Look Good, Do Good: A Guide to Socially Responsible Beauty

Real talk here. The average American collegiette – female and between the ages of 18-25 – “owns” 20-60 slaves, meaning that she uses and owns products that are produced by workers that spend long hours in dangerous conditions completely unpaid. (Find out your specific Slavery Footprint) Modern slavery aside, half the world—that’s over three billion people—lives on less than $2.50 a day. At least 80 percent of humanity earns less than $10 a day. 16 percent of school-aged children are involved in child labor.

So if you could do some good, why wouldn’t you? Whether you’re founding your own NGO or just trying to “make it” in the vast, corporate world, live intentionally! Start small, with something you go through every day—your beauty routine. Here’s our guide to a creating a responsible daily regimen.


Brands We Like

Winners: Lines that actually give back

They are the tiny startups that make the huge commitments. These brands not only create fantastic body and beauty products, they have also pledged a percentage of their profits to awesome causes. These are up-and-comers, so give ‘em some love!

1. Radiant Cosmetics 


There are more slaves today than there were at any point during the Atlantic Slave trade. The sex industry generates $170 billion annually, with over two million human beings trafficked illegally every year. Radiant Cosmetics donates 20 percent of its profits to organizations such as Redeemed Ministries and Free the Captives that are working to end the sex slave trade and rehabilitate victims. Even better, they don’t practice animal testing. We love their moisturizing lipsticks and blush

2. Beecology  

Beecology follows a similar model, donating 20 percent of its profits to social and environmental causes. Unlike Radiant Cosmetics, you decide where that money goes. Each Beecology product comes with a “charity code,” which you then enter into a separate website and select from a list of organizations you’d like the proceeds to go to. Check out their all-natural body washes, soaps, and sulfate-free shampoo

3. Yes to Carrots 

Yes to Carrots does good not only by donating 1 percent of its profits to charity, but also by buying ethically. All their products are made from organic, fresh fruit and vegetable extracts. They use completely recyclable packaging. In 2013, they made the decision to give 1 percent of its total profits to help grow sustainable gardens in Kenya and the Bay Area. Their body butter and eye gel have both received high marks!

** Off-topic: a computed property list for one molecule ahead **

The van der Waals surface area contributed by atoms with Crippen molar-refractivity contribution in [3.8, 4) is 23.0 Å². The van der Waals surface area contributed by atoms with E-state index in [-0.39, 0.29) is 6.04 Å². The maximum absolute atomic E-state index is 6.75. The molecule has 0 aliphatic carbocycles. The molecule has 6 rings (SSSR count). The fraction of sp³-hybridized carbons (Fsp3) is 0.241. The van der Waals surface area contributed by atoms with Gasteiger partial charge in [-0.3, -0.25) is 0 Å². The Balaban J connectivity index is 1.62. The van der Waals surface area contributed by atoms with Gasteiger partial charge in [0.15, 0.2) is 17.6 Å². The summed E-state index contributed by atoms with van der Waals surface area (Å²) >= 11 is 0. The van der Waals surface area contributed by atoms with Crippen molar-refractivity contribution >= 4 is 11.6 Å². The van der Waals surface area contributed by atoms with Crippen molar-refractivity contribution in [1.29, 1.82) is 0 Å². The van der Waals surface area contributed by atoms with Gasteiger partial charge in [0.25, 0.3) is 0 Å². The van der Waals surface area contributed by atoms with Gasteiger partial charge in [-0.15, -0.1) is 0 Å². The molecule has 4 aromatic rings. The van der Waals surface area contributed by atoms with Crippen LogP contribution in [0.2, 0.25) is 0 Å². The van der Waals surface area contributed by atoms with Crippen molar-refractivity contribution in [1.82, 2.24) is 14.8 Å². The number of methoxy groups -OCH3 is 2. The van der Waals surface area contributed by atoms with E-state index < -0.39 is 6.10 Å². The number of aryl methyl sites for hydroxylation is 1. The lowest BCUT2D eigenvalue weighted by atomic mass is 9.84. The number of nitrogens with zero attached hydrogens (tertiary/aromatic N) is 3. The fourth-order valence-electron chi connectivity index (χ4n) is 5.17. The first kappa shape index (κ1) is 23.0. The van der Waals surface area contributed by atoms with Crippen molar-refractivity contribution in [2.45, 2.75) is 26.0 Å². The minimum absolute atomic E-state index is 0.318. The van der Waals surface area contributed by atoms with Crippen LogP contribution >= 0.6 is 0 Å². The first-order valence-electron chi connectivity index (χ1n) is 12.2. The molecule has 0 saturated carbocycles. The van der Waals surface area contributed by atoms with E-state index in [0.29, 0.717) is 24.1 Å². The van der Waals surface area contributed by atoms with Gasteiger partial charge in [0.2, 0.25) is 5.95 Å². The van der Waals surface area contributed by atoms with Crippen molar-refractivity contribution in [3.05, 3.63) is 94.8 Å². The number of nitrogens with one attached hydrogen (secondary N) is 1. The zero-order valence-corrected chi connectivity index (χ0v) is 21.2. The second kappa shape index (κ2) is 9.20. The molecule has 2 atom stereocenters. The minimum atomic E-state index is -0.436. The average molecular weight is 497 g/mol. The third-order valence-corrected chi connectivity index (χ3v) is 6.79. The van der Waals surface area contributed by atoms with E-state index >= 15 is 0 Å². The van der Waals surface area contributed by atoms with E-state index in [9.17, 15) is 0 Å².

Runners Up: Companies that are good partners

While these companies don’t physically give money to any causes, they are dedicated to fair trade and sustainability in their business models. They might only use organically grown, fairly traded products, or they form meaningful partnerships with organizations that promote these values.


Alright, LUSH is pricey, but justifiably so.  LUSH practices “ethical buying.” It has devoted itself to using the freshest possible ingredients, all sourced from small producers, allowing them to monitor worker conditions and find more sustainable production methods. LUSH also devotes itself to numerous “ethical campaigns,” giving these causes publicity via store-front and online advertising. Try out their “Charity Pots” of cocoa butter, of which 100 percent of the profits go to organizations listed here.  Be sure, also, to bring your own reusable bag to the store, as many LUSH products come “naked,” without any packaging, making them even more sustainable!


2. The Body Shop

Like LUSH, the Body Shop does good by buying ethically and engaging in campaigns. During the Greenpeace “Save the Whales” campaign, for example, The Body Shop introduced its jojoba oil campaign, which could be used instead of whale oil. Since its foundation in 1976, it’s become a multi-million dollar company as well as a universal symbol for corporate social responsibility. Their tea tree facial wash is awesome!